Two Small Coins
As we have noted during this section of Mark’s gospel, as we began with the Galilean ministry in the first 8 chapters, this section beginning with chapter 11 is the Temple (Jerusalem) ministry. That is a ministry that happens around the geographical region of the Temple. Within Mark’s gospel, Jesus’ earthly ministry has contrasted with the Scribes’ teaching and ministry, mainly that Jesus teaches with authority, unlike the Scribes. Mark, in contrast to Matthew, does not have much teaching from Jesus’ mouth against the religious leaders. Matthew has an entire chapter in which Jesus gives seven woes to the Pharisees and the scribes. Matthew goes from the question we looked at last week, “how can David call his son lord?” into the strong rebuke found in the seven woes, then Matthew moves to Jesus’ lament over Jerusalem and then begins the teaching of the destruction of Jerusalem, these are absent from Mark’s account. Now, we are not studying Matthew’s gospel, but we can look at how each Gospel author writes to understand the emphasis that they are trying to point out. Mark’s gospel has two major focuses that can help us. First, Mark only mentions the Scribes, whereas Matthew mentions the Pharisees. I believe the reason Mark does this is that he is writing to a non-Jewish audience that does not need to get consumed by the terms like Pharisees and scribes. You might expand this to mean ‘experts in the law.’ The second is that Mark includes the story of the widow following the rebuke of the Scribes as a means of contrast. This contrast is how we will approach this text.
I. The facade of the Scribes
During Jesus’ time in the temple, he has strongly rebuked the religious leaders; he has turned over their tables, explaining that his house should be a house of prayer, but they had made it into a den of robbers (Mark 11:17). They tried to find out who gave him the authority to do these things, but he would not answer, because they would not answer him. Jesus then told the parable of the wicked tenants, whom the religious leaders rightly understood to be against them (Mark 12:12). Then recently we have seen three questions asked of Jesus by various leaders: Pharisees, Sadducees, and one Scribe. Finally, Jesus then asked a question back to the Scribes which had them speechless, unable to answer. Mark 12:36 begins with the simple but strong warning to “beware of the Scribes.” This word is actually, “look” or “see”. This generally can have the cautionary warning of “lookout,” but throughout the Gospel of Mark, it normally has the connection to seeing and perceiving like hearing and understanding (Mark 4:12). That is not that you look at the Scribes but to move deeper to understand the Scribes and the folly of their hearts. So, what exactly does Jesus warn the crowd about the scribes? He warns them of four things of what the Scribes like:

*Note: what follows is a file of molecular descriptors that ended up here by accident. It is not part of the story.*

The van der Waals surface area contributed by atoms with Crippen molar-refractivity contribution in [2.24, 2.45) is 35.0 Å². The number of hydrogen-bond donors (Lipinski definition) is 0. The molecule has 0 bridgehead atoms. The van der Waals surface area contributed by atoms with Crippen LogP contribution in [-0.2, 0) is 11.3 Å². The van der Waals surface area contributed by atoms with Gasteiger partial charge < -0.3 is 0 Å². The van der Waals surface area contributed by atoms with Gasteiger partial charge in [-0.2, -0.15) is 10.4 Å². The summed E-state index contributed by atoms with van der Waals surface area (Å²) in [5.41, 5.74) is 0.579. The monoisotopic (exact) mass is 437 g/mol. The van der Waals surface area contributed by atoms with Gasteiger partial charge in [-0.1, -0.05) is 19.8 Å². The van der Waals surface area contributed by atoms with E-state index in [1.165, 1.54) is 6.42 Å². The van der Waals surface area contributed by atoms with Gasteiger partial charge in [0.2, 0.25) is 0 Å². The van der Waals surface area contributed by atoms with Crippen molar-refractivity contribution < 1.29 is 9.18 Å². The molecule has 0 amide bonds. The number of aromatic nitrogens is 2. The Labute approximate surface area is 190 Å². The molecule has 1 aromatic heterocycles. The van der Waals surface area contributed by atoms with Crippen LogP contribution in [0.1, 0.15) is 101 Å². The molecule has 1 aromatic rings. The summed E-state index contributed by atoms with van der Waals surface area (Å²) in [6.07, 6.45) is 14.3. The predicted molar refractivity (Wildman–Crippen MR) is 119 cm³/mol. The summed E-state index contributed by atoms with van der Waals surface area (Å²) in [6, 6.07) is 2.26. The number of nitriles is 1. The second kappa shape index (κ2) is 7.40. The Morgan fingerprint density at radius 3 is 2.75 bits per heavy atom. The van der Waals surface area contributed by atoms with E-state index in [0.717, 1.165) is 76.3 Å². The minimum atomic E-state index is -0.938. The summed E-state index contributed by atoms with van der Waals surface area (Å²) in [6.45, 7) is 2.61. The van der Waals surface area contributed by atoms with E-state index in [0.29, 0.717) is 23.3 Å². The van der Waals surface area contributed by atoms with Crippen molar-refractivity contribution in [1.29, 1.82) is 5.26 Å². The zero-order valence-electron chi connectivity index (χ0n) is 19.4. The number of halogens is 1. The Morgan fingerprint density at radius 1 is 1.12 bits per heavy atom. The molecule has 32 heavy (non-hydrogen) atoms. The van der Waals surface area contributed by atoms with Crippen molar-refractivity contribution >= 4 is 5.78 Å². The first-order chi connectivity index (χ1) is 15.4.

a. Like to be seen by others
The first warning is that the Scribes like to walk around wearing their long robes. Now, this is a strange thing to our western ears. It would be embarrassing for us to be seen in our robes, we would be noticed by everyone, but we would not be honored by anyone as it did in the time of Jesus’ earthly ministry. This robe was a uniform, clean white long robe with long prayer shawls with tassels on each of the corners. This was a statement, especially in contrast to the attire of the crowds, normally dirty and practical. They stood in contrast to others. Their white robes are a statement of their perceived purity. Their flowing prayer shawls are a statement of their prayer piety. They liked this to be seen by others. I have used this illustration before, but they sought to be a peacock on display, showing their beautiful feathers to everyone. Their clothes and attire screamed, “look at the Scribes.” However, Jesus says in a different tone, “look at the Scribes.”